THE South African National Roads Agency (Sanral) failed to publish a notice of intent to toll certain sections of the Gauteng freeway network in a manner that was designed to bring to the attention of hundreds of thousands of road users in Gauteng, the North Gauteng High Court heard on Monday.

The Opposition to Urban Tolling Alliance (Outa) and three other organisations are asking the court to review and set aside the decision by Sanral to declare certain sections of the Gauteng freeway network as toll roads, and the approvals by the minister of transport of the toll declarations.

Outa, the South African Vehicle Renting and Leasing Association, the Quadpara Association of South Africa and the South African National Consumer Union, stated that Sanral wanted the public to pay R71bn of the costs of the improvements on the road system based on an unlawful administrative action by Sanral.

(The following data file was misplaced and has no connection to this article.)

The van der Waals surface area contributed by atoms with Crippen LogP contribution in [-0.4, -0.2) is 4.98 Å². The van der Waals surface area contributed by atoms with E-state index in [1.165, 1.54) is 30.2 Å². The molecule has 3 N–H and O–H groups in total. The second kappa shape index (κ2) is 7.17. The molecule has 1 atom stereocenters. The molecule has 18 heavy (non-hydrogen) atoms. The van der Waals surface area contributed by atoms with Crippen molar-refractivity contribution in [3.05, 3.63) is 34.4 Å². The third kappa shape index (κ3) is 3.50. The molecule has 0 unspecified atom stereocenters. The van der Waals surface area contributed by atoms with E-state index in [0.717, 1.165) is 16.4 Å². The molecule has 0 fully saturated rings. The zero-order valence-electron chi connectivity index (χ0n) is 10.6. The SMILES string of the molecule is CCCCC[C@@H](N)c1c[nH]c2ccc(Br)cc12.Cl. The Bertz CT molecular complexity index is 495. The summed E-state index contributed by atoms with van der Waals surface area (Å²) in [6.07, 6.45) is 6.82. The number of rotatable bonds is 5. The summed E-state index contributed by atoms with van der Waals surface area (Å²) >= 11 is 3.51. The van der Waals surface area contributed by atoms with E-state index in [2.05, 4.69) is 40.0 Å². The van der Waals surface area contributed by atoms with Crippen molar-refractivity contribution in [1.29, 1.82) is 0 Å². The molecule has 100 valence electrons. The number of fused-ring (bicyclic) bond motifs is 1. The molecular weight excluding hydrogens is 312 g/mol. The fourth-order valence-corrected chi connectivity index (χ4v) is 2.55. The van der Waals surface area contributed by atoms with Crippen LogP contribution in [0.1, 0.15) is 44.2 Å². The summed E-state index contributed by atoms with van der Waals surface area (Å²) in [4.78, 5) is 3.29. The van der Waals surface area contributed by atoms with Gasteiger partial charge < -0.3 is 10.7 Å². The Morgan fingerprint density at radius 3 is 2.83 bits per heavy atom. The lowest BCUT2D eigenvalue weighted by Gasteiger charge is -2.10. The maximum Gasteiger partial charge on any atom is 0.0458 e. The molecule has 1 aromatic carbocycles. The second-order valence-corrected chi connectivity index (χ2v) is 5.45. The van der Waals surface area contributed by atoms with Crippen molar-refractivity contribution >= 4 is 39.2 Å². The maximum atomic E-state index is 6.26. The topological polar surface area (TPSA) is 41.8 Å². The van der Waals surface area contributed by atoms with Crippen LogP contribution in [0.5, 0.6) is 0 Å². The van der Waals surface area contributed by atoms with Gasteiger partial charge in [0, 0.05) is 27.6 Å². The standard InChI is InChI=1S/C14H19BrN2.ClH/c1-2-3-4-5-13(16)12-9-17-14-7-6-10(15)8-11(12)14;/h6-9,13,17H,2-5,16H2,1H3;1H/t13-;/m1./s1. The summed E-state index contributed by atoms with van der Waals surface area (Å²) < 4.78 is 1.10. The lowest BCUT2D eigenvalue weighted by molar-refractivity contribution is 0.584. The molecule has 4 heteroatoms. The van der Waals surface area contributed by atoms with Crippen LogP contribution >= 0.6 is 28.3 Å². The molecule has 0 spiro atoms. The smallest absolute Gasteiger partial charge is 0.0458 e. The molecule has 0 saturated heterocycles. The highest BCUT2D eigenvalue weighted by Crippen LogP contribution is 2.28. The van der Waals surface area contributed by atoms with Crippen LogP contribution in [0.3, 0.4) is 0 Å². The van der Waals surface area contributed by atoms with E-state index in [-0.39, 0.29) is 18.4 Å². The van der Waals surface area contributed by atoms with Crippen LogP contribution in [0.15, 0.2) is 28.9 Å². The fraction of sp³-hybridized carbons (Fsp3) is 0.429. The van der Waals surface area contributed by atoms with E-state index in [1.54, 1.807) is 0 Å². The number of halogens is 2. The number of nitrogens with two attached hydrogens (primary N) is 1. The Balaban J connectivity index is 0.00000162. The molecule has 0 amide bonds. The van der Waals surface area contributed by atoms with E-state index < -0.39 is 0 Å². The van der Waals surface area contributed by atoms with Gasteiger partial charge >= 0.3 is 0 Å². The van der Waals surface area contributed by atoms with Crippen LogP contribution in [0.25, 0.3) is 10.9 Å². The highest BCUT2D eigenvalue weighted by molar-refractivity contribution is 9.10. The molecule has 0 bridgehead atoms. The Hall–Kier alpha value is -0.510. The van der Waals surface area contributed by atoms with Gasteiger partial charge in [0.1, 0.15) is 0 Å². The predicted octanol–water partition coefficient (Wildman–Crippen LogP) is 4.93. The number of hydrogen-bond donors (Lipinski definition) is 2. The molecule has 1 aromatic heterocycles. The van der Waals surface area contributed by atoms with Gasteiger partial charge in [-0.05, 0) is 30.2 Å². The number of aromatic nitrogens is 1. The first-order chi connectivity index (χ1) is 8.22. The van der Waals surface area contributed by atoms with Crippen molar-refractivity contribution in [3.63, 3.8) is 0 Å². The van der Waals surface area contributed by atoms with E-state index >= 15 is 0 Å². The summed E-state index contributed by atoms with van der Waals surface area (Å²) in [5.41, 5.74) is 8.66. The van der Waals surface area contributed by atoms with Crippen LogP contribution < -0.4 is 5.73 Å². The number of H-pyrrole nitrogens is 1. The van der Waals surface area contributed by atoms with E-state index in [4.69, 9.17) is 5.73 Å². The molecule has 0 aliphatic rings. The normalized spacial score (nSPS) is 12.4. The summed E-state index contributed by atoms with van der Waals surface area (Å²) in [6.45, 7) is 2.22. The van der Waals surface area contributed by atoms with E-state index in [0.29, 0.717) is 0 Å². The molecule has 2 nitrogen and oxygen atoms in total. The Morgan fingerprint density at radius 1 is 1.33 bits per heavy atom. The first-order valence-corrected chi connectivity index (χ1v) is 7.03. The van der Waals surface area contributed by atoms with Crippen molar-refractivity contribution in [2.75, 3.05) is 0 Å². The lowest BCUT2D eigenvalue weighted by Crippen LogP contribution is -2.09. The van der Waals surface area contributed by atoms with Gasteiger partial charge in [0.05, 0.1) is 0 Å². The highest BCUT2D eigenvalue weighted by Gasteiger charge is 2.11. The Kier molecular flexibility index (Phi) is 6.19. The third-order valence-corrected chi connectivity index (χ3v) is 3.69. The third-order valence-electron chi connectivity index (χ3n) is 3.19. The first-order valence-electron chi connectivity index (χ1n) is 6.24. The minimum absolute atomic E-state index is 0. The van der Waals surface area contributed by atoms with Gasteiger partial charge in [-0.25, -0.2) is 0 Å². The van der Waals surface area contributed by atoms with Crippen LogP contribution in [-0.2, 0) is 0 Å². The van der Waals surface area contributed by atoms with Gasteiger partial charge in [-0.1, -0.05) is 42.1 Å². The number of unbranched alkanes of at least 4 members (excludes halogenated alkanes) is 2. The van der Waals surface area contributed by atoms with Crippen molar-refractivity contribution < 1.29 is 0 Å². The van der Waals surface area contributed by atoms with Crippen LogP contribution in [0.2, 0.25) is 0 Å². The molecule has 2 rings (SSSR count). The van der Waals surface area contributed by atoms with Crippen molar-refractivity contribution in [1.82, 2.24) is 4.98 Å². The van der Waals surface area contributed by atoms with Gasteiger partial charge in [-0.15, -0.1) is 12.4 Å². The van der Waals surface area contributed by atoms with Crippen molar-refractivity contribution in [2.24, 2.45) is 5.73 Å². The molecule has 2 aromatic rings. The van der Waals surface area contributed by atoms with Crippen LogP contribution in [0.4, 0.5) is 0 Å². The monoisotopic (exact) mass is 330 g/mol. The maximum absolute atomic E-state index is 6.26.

The Gauteng Freeway Improvement Project involved improvements to the major arterial freeway network in Gauteng. To recover the costs, Sanral intends to require road users to pay e-tolls.

Counsel for Outa, Mike Maritz SC, argued that Sanral did not comply with the South African National Roads Agency Limited and National Roads Act.

The act requires Sanral to ensure all affected parties are given a chance to comment before a decision to make a road a toll road is taken.

Mr Maritz said in the notice of intention to toll for the various sections of the N1 and the R21, Sanral only published a notice of intent to toll in the government gazette and in five newspapers.

He said the notices were sterile notices that did not raise any public concerns, and Sanral received extremely limited responses.

Mr Maritz said this was a strategy by Sanral to keep the public in the dark about its intent to toll a number of freeways in Gauteng.

He also said the act required Sanral to get comment from the premier in whose province the road proposed as a toll road is situated. This did not happen.